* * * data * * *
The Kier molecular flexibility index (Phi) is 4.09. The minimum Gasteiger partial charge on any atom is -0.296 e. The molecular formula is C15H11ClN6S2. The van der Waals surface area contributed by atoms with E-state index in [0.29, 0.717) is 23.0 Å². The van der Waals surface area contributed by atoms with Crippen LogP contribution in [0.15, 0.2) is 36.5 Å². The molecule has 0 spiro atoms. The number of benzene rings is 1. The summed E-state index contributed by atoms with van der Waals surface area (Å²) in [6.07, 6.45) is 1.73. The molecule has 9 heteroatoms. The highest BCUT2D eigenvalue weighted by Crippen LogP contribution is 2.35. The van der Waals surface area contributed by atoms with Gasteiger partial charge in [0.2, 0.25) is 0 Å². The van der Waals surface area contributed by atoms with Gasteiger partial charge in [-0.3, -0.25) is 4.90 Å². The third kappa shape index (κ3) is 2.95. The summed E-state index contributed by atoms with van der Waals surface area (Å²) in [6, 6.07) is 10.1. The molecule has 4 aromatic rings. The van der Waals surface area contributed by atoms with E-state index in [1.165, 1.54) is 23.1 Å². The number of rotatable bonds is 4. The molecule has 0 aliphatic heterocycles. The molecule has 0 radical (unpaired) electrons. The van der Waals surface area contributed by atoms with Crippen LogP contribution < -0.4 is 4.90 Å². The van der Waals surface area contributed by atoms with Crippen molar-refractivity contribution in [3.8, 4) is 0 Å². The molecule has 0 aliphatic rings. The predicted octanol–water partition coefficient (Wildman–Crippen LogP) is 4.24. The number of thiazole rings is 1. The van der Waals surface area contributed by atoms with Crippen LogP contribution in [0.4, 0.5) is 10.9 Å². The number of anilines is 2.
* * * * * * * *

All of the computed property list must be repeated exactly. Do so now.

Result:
The Kier molecular flexibility index (Phi) is 4.09. The minimum Gasteiger partial charge on any atom is -0.296 e. The molecular formula is C15H11ClN6S2. The van der Waals surface area contributed by atoms with E-state index in [0.29, 0.717) is 23.0 Å². The van der Waals surface area contributed by atoms with Crippen LogP contribution in [0.15, 0.2) is 36.5 Å². The molecule has 0 spiro atoms. The number of benzene rings is 1. The summed E-state index contributed by atoms with van der Waals surface area (Å²) in [6.07, 6.45) is 1.73. The molecule has 9 heteroatoms. The highest BCUT2D eigenvalue weighted by Crippen LogP contribution is 2.35. The van der Waals surface area contributed by atoms with Gasteiger partial charge in [0.2, 0.25) is 0 Å². The van der Waals surface area contributed by atoms with Gasteiger partial charge in [-0.3, -0.25) is 4.90 Å². The third kappa shape index (κ3) is 2.95. The summed E-state index contributed by atoms with van der Waals surface area (Å²) in [6, 6.07) is 10.1. The molecule has 4 aromatic rings. The van der Waals surface area contributed by atoms with E-state index in [1.165, 1.54) is 23.1 Å². The number of rotatable bonds is 4. The molecule has 0 aliphatic heterocycles. The molecule has 0 radical (unpaired) electrons. The van der Waals surface area contributed by atoms with Crippen LogP contribution < -0.4 is 4.90 Å². The van der Waals surface area contributed by atoms with Crippen molar-refractivity contribution in [3.8, 4) is 0 Å². The molecule has 0 aliphatic rings. The predicted octanol–water partition coefficient (Wildman–Crippen LogP) is 4.24. The number of thiazole rings is 1. The van der Waals surface area contributed by atoms with Crippen LogP contribution in [0.4, 0.5) is 10.9 Å². The number of anilines is 2.